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Outlier: creating the most high-tech pants you've ever worn

Outlier: creating the most high-tech pants you've ever worn


At the PSFK conference in New York, Outlier clothing company founder Abe Burmeister spoke about the origins of company, disrupting the conventional clothing sales model, and how he's creating the next generation of mens pants.

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outlier pants water bead
outlier pants water bead

Outlier is a New York-based company that makes really nice pants for the modern urban man: they're as comfortable as pajamas, water resistant, smell-proof, and handsome — all due to some pretty cool technology created by Swiss fabric alchemists Schoeller Technologies. In a talk Friday at the PSFK conference in New York, we heard the whole story of how Outlier was founded. Five years ago, New Yorker Abe Burmeister decided that he needed some new pants. He'd ripped through every previous pair of jeans he'd owned through biking to work every day, so he went on a grand adventure to find the perfect pair of agile yet classy pants. All he came up with after a year of looking was a pair of Swiss shorts made of some moisture-wicking and stretchy material he'd never seen before. He called up the shorts makers, who said they had no intention of selling any pants. So Abe Burmeister decided he'd just make his own pants, even though he knew nothing about pants.


He needed a pair with the pliability and water resistance of the shorts he found — pants he could wear every day and not worry about them getting wet, dirty, or smelly. Burmeister contacted Schoeller, the Swiss fabric maker who sold fabric to the shorts company, who agreed to sell him some of its high-tech double weave tweed fiber. It's 80% nylon, and includes some fancy patented technology like "NanoSphere" self-cleaning fibers that keep your pants feeling fresh. Burmeister then found himself in New York's crowded garment district with some Schoeller fiber and some cash. He walked out with the first pair of "OG" pants ever made.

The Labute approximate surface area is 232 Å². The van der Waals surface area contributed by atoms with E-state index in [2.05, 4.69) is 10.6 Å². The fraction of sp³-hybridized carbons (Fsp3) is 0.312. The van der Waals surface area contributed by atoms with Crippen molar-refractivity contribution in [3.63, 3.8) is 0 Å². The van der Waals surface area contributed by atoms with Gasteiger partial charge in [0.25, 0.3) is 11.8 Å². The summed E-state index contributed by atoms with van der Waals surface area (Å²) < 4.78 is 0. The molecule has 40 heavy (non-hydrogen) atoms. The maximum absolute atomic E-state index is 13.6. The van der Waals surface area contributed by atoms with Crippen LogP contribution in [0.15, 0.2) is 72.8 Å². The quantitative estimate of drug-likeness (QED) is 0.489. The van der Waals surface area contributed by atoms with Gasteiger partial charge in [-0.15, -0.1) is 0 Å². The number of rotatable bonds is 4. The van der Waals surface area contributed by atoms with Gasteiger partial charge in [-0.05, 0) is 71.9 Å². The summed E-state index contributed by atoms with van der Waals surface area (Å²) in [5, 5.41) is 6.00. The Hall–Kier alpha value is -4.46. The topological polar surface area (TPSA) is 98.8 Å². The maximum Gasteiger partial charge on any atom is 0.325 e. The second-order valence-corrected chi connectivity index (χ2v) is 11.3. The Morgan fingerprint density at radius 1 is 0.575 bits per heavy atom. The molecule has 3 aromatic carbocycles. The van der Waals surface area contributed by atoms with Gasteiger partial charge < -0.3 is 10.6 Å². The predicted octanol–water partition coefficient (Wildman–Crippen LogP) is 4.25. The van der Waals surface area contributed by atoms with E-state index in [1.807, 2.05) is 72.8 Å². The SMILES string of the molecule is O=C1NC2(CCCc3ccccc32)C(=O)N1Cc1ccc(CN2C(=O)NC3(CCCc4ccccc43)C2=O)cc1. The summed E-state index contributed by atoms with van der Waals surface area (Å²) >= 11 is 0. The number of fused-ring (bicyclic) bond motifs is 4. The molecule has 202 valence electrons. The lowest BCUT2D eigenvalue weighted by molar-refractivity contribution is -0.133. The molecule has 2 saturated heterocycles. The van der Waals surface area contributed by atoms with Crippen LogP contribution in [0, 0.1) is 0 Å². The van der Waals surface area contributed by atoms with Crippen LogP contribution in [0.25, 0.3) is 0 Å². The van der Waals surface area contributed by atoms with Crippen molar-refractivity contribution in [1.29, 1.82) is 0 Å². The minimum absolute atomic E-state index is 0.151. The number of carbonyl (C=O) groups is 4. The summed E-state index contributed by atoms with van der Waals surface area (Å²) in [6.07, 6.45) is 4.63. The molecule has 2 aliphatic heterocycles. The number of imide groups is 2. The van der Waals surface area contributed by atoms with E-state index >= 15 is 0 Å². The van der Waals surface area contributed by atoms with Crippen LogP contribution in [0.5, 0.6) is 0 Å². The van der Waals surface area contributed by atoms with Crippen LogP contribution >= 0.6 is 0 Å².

"A well-designed product sells itself."

Some time later, Burmeister decided he needed to create another pair of pants, and perhaps even a company to sell them. Being a graphic designer and all, he could create a nice logo, but he didn't know a thing about running a business. Burmeister stumbled upon Tyler Clemens, who was trying to do the same thing he was doing, but with shirts. The two came together and formed Outlier, a company to build clothes they wanted to wear every day, founded on three hypotheses.

Hypothesis one was to build a pair of pants for $180 that cuts out conventional middlemen in a city where quality designer clothes get marked up hundreds of dollars by retailers. Hypothesis two was that a well-designed product sells itself, which almost sounds like a Jobs-ian mantra. Hypothesis three was that the internet is disrupting the way products are designed simply because it enables creators to sell products anywhere in the world. Outlier's first customer was in Australia in the middle of the night after the company launched its website. Outlier sells 30% of its merchandise internationally, which is lucrative because "you can sell it for cheaper online," Burmeister said, "and you don't even need salespeople."

Outlier thinks of itself as a disruptive company because it operates online and doesn't have its own store. In fact, the Outlier website looks more like a Tumblr blog than an e-commerce site, selling products to people who appreciate good design and want to wear well-crafted clothes that won't wear out after a few months. Burmeister said, "I knew nothing about making clothes five years ago. And the same thing can work with any industry."

You can find Outlier online at and on Twitter at @Outlier.